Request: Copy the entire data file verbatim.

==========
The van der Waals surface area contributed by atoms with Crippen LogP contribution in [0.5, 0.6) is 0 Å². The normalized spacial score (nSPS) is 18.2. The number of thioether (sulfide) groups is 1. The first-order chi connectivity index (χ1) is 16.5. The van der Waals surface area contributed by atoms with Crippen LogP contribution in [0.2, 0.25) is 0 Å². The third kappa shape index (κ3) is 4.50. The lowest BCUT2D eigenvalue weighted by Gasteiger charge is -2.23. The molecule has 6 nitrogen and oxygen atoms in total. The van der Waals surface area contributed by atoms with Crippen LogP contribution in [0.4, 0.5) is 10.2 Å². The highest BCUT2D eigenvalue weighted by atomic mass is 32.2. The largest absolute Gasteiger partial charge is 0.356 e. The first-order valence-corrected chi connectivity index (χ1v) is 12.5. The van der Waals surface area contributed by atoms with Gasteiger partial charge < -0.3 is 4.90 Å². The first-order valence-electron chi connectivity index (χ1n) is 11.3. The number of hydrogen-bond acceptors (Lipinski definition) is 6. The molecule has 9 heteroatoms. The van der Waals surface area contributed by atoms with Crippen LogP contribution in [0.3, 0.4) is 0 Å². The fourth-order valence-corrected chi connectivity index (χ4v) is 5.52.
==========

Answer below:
The van der Waals surface area contributed by atoms with Crippen LogP contribution in [0.5, 0.6) is 0 Å². The normalized spacial score (nSPS) is 18.2. The number of thioether (sulfide) groups is 1. The first-order chi connectivity index (χ1) is 16.5. The van der Waals surface area contributed by atoms with Crippen LogP contribution in [0.2, 0.25) is 0 Å². The third kappa shape index (κ3) is 4.50. The lowest BCUT2D eigenvalue weighted by Gasteiger charge is -2.23. The molecule has 6 nitrogen and oxygen atoms in total. The van der Waals surface area contributed by atoms with Crippen LogP contribution in [0.4, 0.5) is 10.2 Å². The highest BCUT2D eigenvalue weighted by atomic mass is 32.2. The largest absolute Gasteiger partial charge is 0.356 e. The first-order valence-corrected chi connectivity index (χ1v) is 12.5. The van der Waals surface area contributed by atoms with Gasteiger partial charge < -0.3 is 4.90 Å². The first-order valence-electron chi connectivity index (χ1n) is 11.3. The number of hydrogen-bond acceptors (Lipinski definition) is 6. The molecule has 9 heteroatoms. The van der Waals surface area contributed by atoms with Crippen LogP contribution in [0.3, 0.4) is 0 Å². The fourth-order valence-corrected chi connectivity index (χ4v) is 5.52.